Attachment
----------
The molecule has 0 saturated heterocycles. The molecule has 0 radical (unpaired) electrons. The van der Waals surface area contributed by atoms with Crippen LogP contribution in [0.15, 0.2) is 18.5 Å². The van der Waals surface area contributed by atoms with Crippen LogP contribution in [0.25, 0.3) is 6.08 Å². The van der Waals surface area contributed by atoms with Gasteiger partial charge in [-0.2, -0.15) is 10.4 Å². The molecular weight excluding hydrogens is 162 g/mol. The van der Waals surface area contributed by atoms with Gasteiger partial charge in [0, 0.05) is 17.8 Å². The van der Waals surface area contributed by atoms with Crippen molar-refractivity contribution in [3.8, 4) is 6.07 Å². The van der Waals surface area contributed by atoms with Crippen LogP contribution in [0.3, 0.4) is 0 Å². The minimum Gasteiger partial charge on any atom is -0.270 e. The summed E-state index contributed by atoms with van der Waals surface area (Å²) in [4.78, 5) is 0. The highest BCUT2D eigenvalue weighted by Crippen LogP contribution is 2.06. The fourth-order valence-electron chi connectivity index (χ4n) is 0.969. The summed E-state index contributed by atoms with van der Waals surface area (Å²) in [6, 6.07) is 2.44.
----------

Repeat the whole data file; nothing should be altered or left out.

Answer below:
The molecule has 0 saturated heterocycles. The molecule has 0 radical (unpaired) electrons. The van der Waals surface area contributed by atoms with Crippen LogP contribution in [0.15, 0.2) is 18.5 Å². The van der Waals surface area contributed by atoms with Crippen LogP contribution in [0.25, 0.3) is 6.08 Å². The van der Waals surface area contributed by atoms with Gasteiger partial charge in [-0.2, -0.15) is 10.4 Å². The molecular weight excluding hydrogens is 162 g/mol. The van der Waals surface area contributed by atoms with Gasteiger partial charge in [0, 0.05) is 17.8 Å². The van der Waals surface area contributed by atoms with Crippen molar-refractivity contribution in [3.8, 4) is 6.07 Å². The van der Waals surface area contributed by atoms with Crippen LogP contribution in [0.3, 0.4) is 0 Å². The minimum Gasteiger partial charge on any atom is -0.270 e. The summed E-state index contributed by atoms with van der Waals surface area (Å²) in [4.78, 5) is 0. The highest BCUT2D eigenvalue weighted by Crippen LogP contribution is 2.06. The fourth-order valence-electron chi connectivity index (χ4n) is 0.969. The summed E-state index contributed by atoms with van der Waals surface area (Å²) in [6, 6.07) is 2.44.